I believe cinema to be an art form, reasonably modern and an incredibly popular atmosphere to watch moving image, or ‘film’. It has developed into a very mainstream business, with films constantly being churned out to the masses, however there are opportunities to watch some of the old greats that have been released; ‘Une Femme Est Une Femme’ is one of them.
Directed by Jean-Luc Godard, and filmed in Paris, France, it is a highly successful Comedy/Drama, and, despite there being no songs throughout the film, it is also regarded as a Musical. Coming in at just under 90 minutes long, starlet of the film ‘Angela’ seduces and engages us; ‘Angela’ is a Parisian stripper who wants a baby immediately, however her boyfriend ‘Émile’ isn’t quite so keen on the idea. Throughout all the bickering, Angela decides if she’s not going to get this baby from Émile, then she’ll have to try his best friend Alfred Lubitsch instead.
The characters put before us become very loveable one by one; Angela being our favourite purely for her beauty and the way she dances before us. She charms the entire audience, looking deeply into the lens, winking and letting out a cheeky smile upon every opportunity. Émile and Alfred are both admired more-so for their convincing friendship, providing us with incredibly humorous jokes and looks to the camera. This being said, as Humans we are all exceptionally open to voyeurism; watching people go about their daily lives and their interactions with other people comes as immensely interesting to us, so just overlooking the characters relationships keeps us absolutely engrossed.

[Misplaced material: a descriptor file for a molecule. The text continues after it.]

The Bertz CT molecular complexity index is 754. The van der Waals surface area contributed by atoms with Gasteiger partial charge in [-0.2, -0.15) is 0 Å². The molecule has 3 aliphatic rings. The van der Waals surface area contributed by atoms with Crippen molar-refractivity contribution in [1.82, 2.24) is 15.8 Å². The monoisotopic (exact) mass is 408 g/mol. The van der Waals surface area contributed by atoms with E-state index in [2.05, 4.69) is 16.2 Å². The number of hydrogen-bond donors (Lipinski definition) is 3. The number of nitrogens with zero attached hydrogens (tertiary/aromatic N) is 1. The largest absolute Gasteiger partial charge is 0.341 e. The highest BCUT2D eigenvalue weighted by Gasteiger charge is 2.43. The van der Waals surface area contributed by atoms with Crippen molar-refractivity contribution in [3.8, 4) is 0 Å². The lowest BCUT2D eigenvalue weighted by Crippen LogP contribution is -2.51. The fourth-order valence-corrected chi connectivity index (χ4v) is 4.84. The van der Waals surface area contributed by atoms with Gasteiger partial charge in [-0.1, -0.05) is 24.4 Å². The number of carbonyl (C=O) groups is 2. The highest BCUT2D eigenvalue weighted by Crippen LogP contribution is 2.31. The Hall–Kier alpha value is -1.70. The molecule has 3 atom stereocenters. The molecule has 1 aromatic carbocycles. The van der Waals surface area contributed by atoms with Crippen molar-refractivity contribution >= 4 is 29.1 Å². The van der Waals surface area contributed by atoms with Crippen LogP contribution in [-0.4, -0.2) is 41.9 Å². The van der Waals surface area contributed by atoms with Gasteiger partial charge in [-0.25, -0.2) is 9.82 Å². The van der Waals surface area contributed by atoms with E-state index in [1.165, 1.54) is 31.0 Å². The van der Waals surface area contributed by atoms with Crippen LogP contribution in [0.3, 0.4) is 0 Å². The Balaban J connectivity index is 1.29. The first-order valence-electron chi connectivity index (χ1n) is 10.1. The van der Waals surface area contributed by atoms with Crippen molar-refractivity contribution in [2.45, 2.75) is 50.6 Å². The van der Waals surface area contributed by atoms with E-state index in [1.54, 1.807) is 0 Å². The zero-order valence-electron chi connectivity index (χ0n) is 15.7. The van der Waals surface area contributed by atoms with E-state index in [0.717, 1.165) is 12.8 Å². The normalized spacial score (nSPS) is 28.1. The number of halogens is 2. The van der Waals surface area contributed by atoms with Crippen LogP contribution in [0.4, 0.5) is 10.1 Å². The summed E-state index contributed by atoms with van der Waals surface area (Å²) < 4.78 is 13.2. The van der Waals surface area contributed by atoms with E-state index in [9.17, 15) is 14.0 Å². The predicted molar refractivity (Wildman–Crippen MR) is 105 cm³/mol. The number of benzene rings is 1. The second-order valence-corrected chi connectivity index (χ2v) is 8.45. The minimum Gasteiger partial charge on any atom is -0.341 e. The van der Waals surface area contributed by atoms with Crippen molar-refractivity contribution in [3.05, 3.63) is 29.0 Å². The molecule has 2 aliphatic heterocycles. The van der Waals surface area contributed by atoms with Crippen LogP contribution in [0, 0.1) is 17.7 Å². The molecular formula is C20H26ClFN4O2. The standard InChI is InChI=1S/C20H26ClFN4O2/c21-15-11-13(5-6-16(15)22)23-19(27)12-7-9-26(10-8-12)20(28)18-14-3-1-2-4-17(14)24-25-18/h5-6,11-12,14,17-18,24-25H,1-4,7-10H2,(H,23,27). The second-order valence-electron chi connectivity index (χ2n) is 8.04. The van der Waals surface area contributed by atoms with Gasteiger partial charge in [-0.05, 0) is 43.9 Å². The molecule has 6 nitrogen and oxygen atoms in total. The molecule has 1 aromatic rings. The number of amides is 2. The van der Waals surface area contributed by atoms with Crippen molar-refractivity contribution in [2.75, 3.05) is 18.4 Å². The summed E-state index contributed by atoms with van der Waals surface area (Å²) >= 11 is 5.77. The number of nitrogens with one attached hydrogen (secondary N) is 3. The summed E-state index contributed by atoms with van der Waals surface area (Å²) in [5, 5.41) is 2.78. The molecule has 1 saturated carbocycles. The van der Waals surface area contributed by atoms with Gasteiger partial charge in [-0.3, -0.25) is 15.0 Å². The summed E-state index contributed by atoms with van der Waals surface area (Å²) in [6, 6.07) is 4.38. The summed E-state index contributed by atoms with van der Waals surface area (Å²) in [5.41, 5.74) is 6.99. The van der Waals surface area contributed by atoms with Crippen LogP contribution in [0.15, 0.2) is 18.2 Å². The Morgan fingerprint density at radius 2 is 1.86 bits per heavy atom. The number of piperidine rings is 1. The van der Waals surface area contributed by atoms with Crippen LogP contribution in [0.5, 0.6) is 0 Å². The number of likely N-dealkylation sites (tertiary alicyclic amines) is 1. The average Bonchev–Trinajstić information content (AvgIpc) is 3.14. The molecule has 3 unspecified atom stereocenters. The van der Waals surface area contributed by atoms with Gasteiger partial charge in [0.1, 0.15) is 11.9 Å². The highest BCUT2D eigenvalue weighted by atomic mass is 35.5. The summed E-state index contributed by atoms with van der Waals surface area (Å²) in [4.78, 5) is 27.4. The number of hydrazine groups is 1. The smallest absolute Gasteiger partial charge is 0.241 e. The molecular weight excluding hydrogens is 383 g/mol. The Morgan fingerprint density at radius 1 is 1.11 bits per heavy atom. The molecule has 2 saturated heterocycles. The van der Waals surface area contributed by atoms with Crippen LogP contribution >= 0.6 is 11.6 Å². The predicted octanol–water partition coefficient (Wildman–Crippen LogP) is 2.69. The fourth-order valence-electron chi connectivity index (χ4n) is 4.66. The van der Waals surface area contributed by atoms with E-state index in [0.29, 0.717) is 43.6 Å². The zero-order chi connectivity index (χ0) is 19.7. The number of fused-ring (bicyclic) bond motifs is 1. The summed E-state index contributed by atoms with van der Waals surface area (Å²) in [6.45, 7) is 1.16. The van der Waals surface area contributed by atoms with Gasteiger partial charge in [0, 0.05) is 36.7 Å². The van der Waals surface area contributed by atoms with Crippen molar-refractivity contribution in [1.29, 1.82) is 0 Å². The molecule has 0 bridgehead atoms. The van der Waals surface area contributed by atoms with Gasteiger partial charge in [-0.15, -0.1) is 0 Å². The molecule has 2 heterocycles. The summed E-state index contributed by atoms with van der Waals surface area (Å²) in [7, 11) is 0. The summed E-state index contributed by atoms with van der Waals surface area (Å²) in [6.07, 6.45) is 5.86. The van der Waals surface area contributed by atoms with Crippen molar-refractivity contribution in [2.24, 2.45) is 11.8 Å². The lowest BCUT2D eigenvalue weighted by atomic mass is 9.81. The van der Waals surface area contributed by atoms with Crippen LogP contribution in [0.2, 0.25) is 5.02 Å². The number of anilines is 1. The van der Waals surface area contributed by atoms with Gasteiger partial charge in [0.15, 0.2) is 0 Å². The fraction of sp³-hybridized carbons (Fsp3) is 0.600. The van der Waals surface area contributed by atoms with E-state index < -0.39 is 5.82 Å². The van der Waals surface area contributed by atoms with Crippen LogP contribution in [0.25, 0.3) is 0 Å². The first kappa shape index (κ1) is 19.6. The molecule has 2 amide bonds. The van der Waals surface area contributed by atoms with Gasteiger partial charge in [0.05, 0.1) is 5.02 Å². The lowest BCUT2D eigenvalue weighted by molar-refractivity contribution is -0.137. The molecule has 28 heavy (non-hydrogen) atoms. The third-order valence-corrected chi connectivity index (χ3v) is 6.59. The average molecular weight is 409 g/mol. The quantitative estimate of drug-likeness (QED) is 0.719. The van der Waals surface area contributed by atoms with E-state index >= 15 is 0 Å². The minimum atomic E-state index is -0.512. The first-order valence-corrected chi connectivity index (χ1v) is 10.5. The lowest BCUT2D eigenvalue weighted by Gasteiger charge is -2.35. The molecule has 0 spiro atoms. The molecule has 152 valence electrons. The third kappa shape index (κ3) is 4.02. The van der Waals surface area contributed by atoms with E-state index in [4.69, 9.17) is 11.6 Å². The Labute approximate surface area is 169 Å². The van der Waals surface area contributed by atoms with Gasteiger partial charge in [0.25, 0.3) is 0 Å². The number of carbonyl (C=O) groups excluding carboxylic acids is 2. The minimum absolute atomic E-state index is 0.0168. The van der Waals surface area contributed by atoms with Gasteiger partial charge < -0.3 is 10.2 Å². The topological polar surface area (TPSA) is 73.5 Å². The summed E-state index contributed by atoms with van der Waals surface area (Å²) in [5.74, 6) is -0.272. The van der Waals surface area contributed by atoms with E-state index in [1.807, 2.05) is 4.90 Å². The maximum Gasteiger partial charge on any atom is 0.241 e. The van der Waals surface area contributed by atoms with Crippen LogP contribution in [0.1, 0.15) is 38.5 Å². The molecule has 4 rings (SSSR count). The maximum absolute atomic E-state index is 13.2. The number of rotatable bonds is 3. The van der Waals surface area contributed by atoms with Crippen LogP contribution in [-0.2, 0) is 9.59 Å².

Godard has also done an exceptional job at directing these characters. The positioning, the setting, the costumes, and the exact moments chosen in which the characters interact with the camera have all been thought-out and all blend together to form a perfect, and for it’s time, modern piece of film. The actual filming itself also contains some cinematic techniques, such as wide camera pans from side to side, varieties of shot/musical edit, and ofcourse that voyeuristic touch to make the film that little bit more of a personal insight into the characters lives. ‘Une Femme Est Une Femme’ is Godards first colour film, and contains that inspirational quality to make you want to go out and begin making films too.
I, as a young artist, look to this movie for inspiration and ideas; I now want to especially focus on my orientation of images, and how I could position some of my drawings or paintings in an eye-catching format. It’s also made me realize how much I love the 60s Parisian culture; it’s incredibly free-spirited and 'ideal'.
‘Une Femme Est Une Femme’ is a beautiful piece of cinema, and leaves you with a feelings of exploration, intrepidness and happiness; it lifts all negativity, despite longing to live a life like that of Angela, which sadly I don’t think is as possible or atleast as easy these days.